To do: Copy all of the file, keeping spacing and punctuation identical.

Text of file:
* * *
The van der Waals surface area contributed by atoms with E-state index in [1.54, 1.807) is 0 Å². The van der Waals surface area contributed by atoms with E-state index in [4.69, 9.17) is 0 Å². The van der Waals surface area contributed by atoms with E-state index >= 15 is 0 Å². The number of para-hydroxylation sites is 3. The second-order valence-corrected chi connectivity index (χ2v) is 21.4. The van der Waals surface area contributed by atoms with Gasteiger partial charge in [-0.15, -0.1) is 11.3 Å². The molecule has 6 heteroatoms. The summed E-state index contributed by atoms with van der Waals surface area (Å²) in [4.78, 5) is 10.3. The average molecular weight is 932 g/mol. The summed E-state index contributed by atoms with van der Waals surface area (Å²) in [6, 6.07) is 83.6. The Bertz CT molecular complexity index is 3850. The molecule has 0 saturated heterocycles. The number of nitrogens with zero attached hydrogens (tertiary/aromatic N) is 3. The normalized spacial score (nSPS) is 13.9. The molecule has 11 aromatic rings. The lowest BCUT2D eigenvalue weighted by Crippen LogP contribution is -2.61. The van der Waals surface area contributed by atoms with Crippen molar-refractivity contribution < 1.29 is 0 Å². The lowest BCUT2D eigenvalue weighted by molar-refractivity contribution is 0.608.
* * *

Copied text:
The van der Waals surface area contributed by atoms with E-state index in [1.54, 1.807) is 0 Å². The van der Waals surface area contributed by atoms with E-state index in [4.69, 9.17) is 0 Å². The van der Waals surface area contributed by atoms with E-state index >= 15 is 0 Å². The number of para-hydroxylation sites is 3. The second-order valence-corrected chi connectivity index (χ2v) is 21.4. The van der Waals surface area contributed by atoms with Gasteiger partial charge in [-0.15, -0.1) is 11.3 Å². The molecule has 6 heteroatoms. The summed E-state index contributed by atoms with van der Waals surface area (Å²) in [4.78, 5) is 10.3. The average molecular weight is 932 g/mol. The summed E-state index contributed by atoms with van der Waals surface area (Å²) in [6, 6.07) is 83.6. The Bertz CT molecular complexity index is 3850. The molecule has 0 saturated heterocycles. The number of nitrogens with zero attached hydrogens (tertiary/aromatic N) is 3. The normalized spacial score (nSPS) is 13.9. The molecule has 11 aromatic rings. The lowest BCUT2D eigenvalue weighted by Crippen LogP contribution is -2.61. The van der Waals surface area contributed by atoms with Crippen molar-refractivity contribution < 1.29 is 0 Å². The lowest BCUT2D eigenvalue weighted by molar-refractivity contribution is 0.608.